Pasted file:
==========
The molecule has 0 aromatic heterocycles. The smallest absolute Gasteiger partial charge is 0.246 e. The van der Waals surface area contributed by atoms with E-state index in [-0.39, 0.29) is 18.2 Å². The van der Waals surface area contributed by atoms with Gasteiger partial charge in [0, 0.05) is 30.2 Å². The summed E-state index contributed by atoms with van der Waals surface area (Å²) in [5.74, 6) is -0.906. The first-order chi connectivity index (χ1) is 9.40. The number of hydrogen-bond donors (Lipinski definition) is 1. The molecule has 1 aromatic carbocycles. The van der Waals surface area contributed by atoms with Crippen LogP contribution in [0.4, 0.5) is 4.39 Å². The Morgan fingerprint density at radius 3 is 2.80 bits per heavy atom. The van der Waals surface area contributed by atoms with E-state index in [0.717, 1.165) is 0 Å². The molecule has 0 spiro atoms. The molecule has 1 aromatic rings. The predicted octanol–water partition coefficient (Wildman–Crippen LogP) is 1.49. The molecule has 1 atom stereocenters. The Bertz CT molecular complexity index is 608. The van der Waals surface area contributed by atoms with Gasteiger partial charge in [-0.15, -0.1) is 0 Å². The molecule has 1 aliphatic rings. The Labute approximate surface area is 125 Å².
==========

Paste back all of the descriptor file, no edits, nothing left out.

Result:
The molecule has 0 aromatic heterocycles. The smallest absolute Gasteiger partial charge is 0.246 e. The van der Waals surface area contributed by atoms with E-state index in [-0.39, 0.29) is 18.2 Å². The van der Waals surface area contributed by atoms with Gasteiger partial charge in [0, 0.05) is 30.2 Å². The summed E-state index contributed by atoms with van der Waals surface area (Å²) in [5.74, 6) is -0.906. The first-order chi connectivity index (χ1) is 9.40. The number of hydrogen-bond donors (Lipinski definition) is 1. The molecule has 1 aromatic carbocycles. The van der Waals surface area contributed by atoms with Crippen LogP contribution in [0.4, 0.5) is 4.39 Å². The Morgan fingerprint density at radius 3 is 2.80 bits per heavy atom. The van der Waals surface area contributed by atoms with E-state index in [0.717, 1.165) is 0 Å². The molecule has 0 spiro atoms. The molecule has 1 aromatic rings. The predicted octanol–water partition coefficient (Wildman–Crippen LogP) is 1.49. The molecule has 1 atom stereocenters. The Bertz CT molecular complexity index is 608. The van der Waals surface area contributed by atoms with Gasteiger partial charge in [-0.15, -0.1) is 0 Å². The molecule has 1 aliphatic rings. The Labute approximate surface area is 125 Å².